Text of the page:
Do you know how important your adrenal glands are to your overall wellness? Many people are unaware that these little glands are the key to helping us cope with stress. The adrenals are in charge of making and regulating the hormones that help us react to stress in appropriate ways (and calm down afterward). Adrenals release epinephrine, norepinephrine, and dopamine that help us avoid potentially dangerous situations. These stress hormones can slow down digestions, divert blood flow to the brain and muscles, and increase awareness.
In addition, the adrenal glands also regulate cortisol, the hormone that controls our sleeping and waking cycle, helps us generate energy from food, suppresses inflammation and regulates blood pressure. They also produce aldosterone, which regulates the body’s mineral and fluid excretion. Starting to see why these little glands are so important?
When functioning properly, we respond to stressful situations in a way that is healthy and constructive. When the stress passes, our body returns to its normal state and we move on with our day. When the glands are not functioning properly, this process can get completely derailed. We may not ‘wake up’ enough to deal with a potentially dangerous situation, or we may continue to have a stress reaction long after the stressful event has passed.
What is Adrenal Fatigue Syndrome?
Simply put, adrenal fatigue syndrome is when your adrenals are no longer able to release the hormones necessary to cope with stress. This is not a process that happens overnight. Adrenal fatigue is the cumulative effect of prolonged demands on the glands and usually happens over the course of a few months or even years. We may not even know that we are depleting our adrenals until we’re hit with the anxiety, depression, lack of energy, aches, and other symptoms of the syndrome.
Here are 8 common causes of adrenal fatigue syndrome
Acute stress is usually caused by a situation such as a divorce, death of a loved one, or job loss. Though the event may not be that long in duration, its emotional impact hits hard and can be the equivalent of years of more low-level stress. This acute stress can put our bodies into a fight or flight mode that over-activates adrenals and begins draining their reserves.
If a stressful situation goes on for too long, our adrenal glands simply cannot keep up. Working in a high-stress career, dealing with a stressful relationship, or performing a caretaker role for parents or grandparents are examples of situations that often lead to prolonged stress. If you cannot find ways to relax and recharge and get a break from the stress, your adrenals will suffer.
Lack of Sleep
Your entire body needs the rest and recharging of a good night of sleep and your adrenal glands are no different. Adrenals stay busy throughout the day reacting to stress and helping your body cope with the numerous demands put on it. If you are not getting restful sleep, especially during the crucial hours of 11 pm to 1 am, your adrenals have no time to regenerate and will eventually fatigue.
In today’s fast-paced world, it’s easy to rely on coffee, soda, fast food, and convenient snacks to fuel our packed schedules. However, these take a big toll on our adrenals. Too much sugar causes our adrenals to pump out excess cortisol to process them and can affect overall hormone levels. Alcohol and caffeine both release stress hormones and any foods you may be allergic to, such as gluten or dairy, will also have a big impact on how healthy your adrenals are. Try to focus on a clean diet of fresh fruits and vegetables, whole grains, and lean protein like grass-fed beef and organic chicken.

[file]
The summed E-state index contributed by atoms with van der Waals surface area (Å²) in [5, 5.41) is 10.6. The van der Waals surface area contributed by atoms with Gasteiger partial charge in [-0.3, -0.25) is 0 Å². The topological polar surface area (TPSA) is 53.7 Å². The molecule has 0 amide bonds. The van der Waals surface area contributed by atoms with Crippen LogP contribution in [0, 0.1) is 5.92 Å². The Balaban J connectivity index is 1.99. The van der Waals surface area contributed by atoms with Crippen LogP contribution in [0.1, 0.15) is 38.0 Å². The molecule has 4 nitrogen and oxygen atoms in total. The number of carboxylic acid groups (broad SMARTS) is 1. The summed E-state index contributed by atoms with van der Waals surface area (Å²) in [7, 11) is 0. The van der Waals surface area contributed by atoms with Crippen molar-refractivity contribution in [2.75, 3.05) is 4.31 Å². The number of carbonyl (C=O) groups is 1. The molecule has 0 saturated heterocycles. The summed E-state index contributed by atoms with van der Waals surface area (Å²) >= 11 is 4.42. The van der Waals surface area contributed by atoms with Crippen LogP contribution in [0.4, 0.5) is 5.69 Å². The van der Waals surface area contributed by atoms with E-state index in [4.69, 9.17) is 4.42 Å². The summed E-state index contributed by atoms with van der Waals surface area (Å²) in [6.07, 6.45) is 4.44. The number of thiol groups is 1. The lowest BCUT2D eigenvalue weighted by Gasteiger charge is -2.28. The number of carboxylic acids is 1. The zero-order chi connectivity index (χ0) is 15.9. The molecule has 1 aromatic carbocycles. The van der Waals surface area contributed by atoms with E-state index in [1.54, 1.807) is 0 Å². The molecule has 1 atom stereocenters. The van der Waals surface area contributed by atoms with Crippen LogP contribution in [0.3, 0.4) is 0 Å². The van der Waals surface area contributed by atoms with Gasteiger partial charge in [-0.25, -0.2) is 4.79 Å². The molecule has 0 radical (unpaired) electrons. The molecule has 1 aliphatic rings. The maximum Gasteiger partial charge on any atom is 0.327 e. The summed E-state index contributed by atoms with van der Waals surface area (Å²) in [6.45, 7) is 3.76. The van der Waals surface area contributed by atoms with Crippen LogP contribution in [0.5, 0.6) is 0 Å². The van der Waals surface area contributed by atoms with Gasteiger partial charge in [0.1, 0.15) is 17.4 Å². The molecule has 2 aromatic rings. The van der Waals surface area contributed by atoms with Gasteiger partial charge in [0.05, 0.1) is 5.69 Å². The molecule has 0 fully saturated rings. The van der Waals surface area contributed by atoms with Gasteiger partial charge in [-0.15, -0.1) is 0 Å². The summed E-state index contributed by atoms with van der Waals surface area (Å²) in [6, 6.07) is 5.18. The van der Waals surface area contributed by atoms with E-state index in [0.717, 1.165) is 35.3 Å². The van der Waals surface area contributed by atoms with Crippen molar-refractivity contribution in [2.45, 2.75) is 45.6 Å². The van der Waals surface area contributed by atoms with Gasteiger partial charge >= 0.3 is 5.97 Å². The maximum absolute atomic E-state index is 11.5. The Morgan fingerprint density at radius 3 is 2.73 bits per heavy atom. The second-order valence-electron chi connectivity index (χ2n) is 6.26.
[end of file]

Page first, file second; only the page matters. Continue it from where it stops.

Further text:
We expose our bodies to toxins every day in the form of air pollutants, contaminated water, antibiotics in meat, beauty products, and more. Did you know that there are an estimated 2,000 chemicals introduced to the consumer marketplace each year? The more our bodies are exposed to these toxins, the more we suffer. Toxins can lead to cancer, heart disease, and—you guessed it—adrenal fatigue.
When we are exposed to toxins, our adrenals make adjustments to compensate and react to the chemicals. This takes its toll and, if you are not getting the proper rest and nutrition, can result in adrenal fatigue.
A single traumatic incident, such as a car accident or mugging, can be just as stressful on our adrenals as long-term stress. If you have been involved in a traumatic incident and feel you cannot get out of the ‘fight-or-flight’ mode, it’s a sign that your adrenals are working overtime and, of not corrected, will eventually fatigue them.
Our bodies and minds crave time to relax and renew. Many people involved in high-stress careers are at work first thing in the morning, eat poorly throughout the day, and don’t return home to relax until late at night. This never gives their adrenal glands the break they need to recharge, and will eventually cause them to burn out.
Lack of Relaxation
Do you take time to indulge in your favorite hobbies, take walks, listen to relaxing music, or read books for pleasure? If you’re too busy working, taking care of others, and keeping your household running, you may miss out on the vital relaxation time you need. When you relax, your body gets a chance to relax as well. When you constantly push, your adrenals will eventually reach a breaking point.
Today’s busy lifestyles often cause health problems when we don’t take the time to relax and take care of ourselves as we should. Too much work, prolonged stress, lack of sleep, and repeated exposure to toxins can all add up to adrenals that are no longer able to keep our body in balance like they were designed to do. If you think you may have adrenal fatigue syndrome, please schedule an appointment with our licensed doctors for more information on how we can help.